Sadly, A few things have become normal in online gaming, Micro-transactions, a lack of voice chat, and daily challenges. The ability to dodge out on meeting others and truly experiencing all a game has to offer turns players into number junkies. How many loot boxes or levels can I achieve before others. It turns potential friends into enemies. “Keeping it in the family” will be fun for a while but why are we starting to treat games more than they really are? Games should be fun right?
Back in the old reaches of 2007, Halo 3 offered the best of both worlds. If you wanted to play the game competitively, it offered a legendary competitive multiplayer. If you wanted to have some casual fun it also extended its many online playlists to game types like grifball and infection. Competitive multiplayer isn’t your thing? Great! An online Coop campaign with a wonderful difficulty scale that allows you to just casually play or really challenge yourself. The community was asked to join together to take the offered game and turn it into what they wanted so that they could enjoy it. The addition of community playlists and forge mode gave the game so much life that people were playing it well over 5 years. This is a far reach from most games nowadays that have a shelf life of 6 months to a year. Sure, making money is what any company is supposed to do, So making a quick money grab with Micro-transactions will grant much more than if Halo 3 was released today. The issue is that gamers will start to become exhausted of shelling hours into games that they aren’t even sure that they will be playing in a month.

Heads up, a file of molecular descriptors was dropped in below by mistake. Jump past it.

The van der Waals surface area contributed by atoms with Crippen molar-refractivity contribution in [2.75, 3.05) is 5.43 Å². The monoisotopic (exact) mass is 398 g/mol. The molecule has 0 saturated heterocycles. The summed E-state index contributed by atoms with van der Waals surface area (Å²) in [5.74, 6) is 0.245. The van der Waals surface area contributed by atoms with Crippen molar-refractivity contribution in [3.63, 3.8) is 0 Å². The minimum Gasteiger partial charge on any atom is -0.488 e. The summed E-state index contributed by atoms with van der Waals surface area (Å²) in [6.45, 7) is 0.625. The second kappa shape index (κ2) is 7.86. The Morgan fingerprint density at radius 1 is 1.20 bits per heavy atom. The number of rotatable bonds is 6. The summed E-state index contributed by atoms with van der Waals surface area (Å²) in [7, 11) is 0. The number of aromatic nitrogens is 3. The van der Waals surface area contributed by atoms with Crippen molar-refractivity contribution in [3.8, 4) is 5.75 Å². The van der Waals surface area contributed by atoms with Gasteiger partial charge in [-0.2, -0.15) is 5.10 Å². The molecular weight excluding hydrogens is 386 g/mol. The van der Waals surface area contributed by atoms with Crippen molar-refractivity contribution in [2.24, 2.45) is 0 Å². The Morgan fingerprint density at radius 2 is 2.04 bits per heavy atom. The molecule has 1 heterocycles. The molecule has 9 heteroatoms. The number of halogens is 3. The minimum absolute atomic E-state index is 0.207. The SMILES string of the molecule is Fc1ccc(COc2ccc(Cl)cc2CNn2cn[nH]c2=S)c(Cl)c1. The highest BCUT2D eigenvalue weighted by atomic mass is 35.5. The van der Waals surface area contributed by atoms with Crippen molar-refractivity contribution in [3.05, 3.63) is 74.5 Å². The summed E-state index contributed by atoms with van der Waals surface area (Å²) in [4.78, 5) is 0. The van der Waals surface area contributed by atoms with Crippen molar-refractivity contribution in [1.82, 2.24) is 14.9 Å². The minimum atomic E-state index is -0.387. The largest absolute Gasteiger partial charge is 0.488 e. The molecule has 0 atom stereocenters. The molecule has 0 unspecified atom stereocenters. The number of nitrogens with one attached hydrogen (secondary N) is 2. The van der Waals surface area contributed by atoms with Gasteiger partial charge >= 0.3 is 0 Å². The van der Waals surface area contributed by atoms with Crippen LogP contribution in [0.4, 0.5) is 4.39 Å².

Halo 3 gave players a choice, it didn’t beat a playstyle into the player’s heads. The gamification of the more modern games take a perfectly fine game and turn it into a metagame. The shot of dopamine that gets shot into your brain when you open a pack/loot box sadly feels stronger than winning an online match. Games should offer a key to a memorable experience rather than making it for you.
Few games have a system in place that gives players actual power to make their own decisions. Games like Call of Duty, Overwatch, Rainbow 6 Siege, and Fallout 76 give you one goal and no real options in how to achieve that goal. That can make player toxic when others don’t take the game as serious as them. If winning is the only way that you offer a person to enjoy a game, 50% of the players are going to be unhappy at the end of a match.
Sometimes meeting some fun people in-game can save the chances of a game being fun. Unfortunately, Consoles offer 2 options when it comes to chatting, party and in-game chat. PC makes it easier by having a push to talk so that you can hear both your private chat and the in-game chat and talk in both. Regardless, I think the last game that has a chance at offering a great experience to its players is Red Dead Redemption 2. Its online Beta just rolled out this week and I can’t wait to give it a try. From what I have seen, the online multiplayer offers the perfect ingredients for a great time for all types of players. Rockstar has always been good about allowing players to do what they want in their world. I remember playing GTA V online with a friend where all we did was attack other players with flashlights. We were the deadly flashlight gang and anyone who crossed us would see the light! Experiences like that are much more memorable than that one game where I got a triple kill…
All I am asking is for is the ability to play a game a way that makes it fun for anyone that picks it up. Actually, that sounds tough but is it really? Let’s go back to Halo 3 for a second. That game in its core was a marvel. Somehow it offered so much with so little. It did, however, offer a mode that allowed players to edit maps and settings. Now let’s go back to GTA V, They had the same keys to success. Even just allowing players to mess with some values gives the game some spice to keep it interesting. Custom games are so often overlooked by developers and being able to change some settings can extend a games shelf life and reach.